Rene Guermonprez, ChBE 1989, say she’s grateful for the many people who looked out for her on her way to becoming the first college graduate in her family. And now she’s committed to paying it forward.
Those who facilitated her journey included not only many professional mentors, but also a family she babysat for who allowed her to use their car to reach her classes at Armstrong State University, where she first earned a degree in chemistry before coming to Georgia Tech’s School of Chemical & Biomolecular Engineering.
As she worked summers as an intern at the Union Camp paper mill in Savannah, Georgia, engineers there recognized her potential and encouraged her to come to Tech. “I worked in the chemical development area at the mill and realized I needed a chemical engineering degree to advance,” she says.
Guermonprez, who grew up in Long Island, New York, and moved to Savannah in 10th grade, says she never took the help and guidance she received along the way for granted. “Now it’s inherent in me to try to do the same for others,” she says.
Now Global Quality Director for Aptar CSP Technologies, based in Auburn, Alabama, Guermonprez leads a team of engineering professionals to ensure quality at the company’s facilities in the United States and Europe.
She explains that there’s an important HR component to her role: “I hire people, train them, and work with the management team to assess where they’ll be a good fit. I love helping develop people and teaching them how to make our products work for our customers.”
Guermonprez credits her balance of soft and technical skills with helping her rise to be the first female site production superintendent in Georgia for Engelhard Corporation (now part of BASF) where she started her career after graduating from Tech in 1989. There she appreciated the mentorship she received from two Georgia Tech alumni also employed by the diversified catalysts company.
While employed by Engelhard, she won several corporate quality control awards and received credit on a patent for a paper-processing technique involving kaolin pigments that is still being used in newsprint production.
She left Engelhard in 1999 because she and her spouse were starting a family and wanted to move from Macon, Georgia, to Columbus, Georgia, to be closer to a family support network.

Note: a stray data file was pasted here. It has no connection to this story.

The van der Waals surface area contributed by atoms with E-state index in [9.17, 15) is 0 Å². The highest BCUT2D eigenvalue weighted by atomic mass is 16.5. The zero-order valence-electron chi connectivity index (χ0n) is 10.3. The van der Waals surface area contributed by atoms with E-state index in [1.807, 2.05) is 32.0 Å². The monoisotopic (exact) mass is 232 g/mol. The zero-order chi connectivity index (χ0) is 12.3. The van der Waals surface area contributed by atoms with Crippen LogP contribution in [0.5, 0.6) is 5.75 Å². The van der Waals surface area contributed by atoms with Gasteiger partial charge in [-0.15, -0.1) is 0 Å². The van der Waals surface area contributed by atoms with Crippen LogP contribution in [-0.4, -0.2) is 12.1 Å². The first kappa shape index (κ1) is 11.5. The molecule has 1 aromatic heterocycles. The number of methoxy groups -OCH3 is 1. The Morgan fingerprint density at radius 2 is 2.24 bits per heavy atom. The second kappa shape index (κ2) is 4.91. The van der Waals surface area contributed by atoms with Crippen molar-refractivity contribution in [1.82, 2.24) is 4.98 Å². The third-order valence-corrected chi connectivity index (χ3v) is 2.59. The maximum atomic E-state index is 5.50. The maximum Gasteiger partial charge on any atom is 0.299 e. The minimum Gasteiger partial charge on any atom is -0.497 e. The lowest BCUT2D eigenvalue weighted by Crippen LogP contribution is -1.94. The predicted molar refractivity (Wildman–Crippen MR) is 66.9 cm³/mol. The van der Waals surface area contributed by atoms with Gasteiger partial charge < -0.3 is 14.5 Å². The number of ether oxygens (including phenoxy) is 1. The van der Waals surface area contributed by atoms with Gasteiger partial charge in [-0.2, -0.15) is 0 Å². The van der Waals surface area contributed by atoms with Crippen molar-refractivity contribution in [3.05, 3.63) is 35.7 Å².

Her wife, attorney Angela Sellers, started developing her legal practice there as Guermonprez began sending out resumes.
Taking a step back from management, Guermonprez joined a startup, CSP Technologies, which focused on active chemistry in plastics. She returned to a technical role as a quality engineer, running design experiments and developing the quality system.
Initially one of only five people with the company in 1999, Guermonprez has helped CSP expand substantially during her 20-plus years with the company. By the time Aptar acquired it in late 2018, CSP had grown to employ over 500 people.
Aptar CSP Technologies’ portfolio of products includes vials, films and blisters, molded components, and specialized packaging solutions. Its active-chemistry solutions and services protect sensitive products in industries such as pharmaceuticals, drug-delivery systems/medical devices, diagnostics, food, and electronics. Examples range from diabetes test strip containers and inhaler active packaging to bulk food trays and mini M&M containers.
“Working with customers who have a challenge and coming up with a solution is exciting to me,” Guermonprez says. “I thrive with understanding processes and how to keep things under control. That’s how my mind works.”
Recruiting Tech Talent
A member of ChBE’s External Advisory Board since 2016, Guermonprez actively recruits the School’s students, hosting lunch-and-learn sessions with the student chapter of the American Institute of Chemical Engineers.
Guermonprez remembers her own time at Tech as challenging because she was only taking chemical engineering and upper-level calculus courses during her two years here, as she had already completed other requirements at Armstrong State. “It was tough, but I survived,” she says.
Raised by a single mother, she had to pay for almost 100 percent of her education at both universities. From working shifts in a library and a gift shop in Savannah to serving as a resident assistant in Glenn Hall and staff member at the former Junior’s Grill on the Tech campus, Guermonprez emphasizes, “I had many jobs to pay for school.”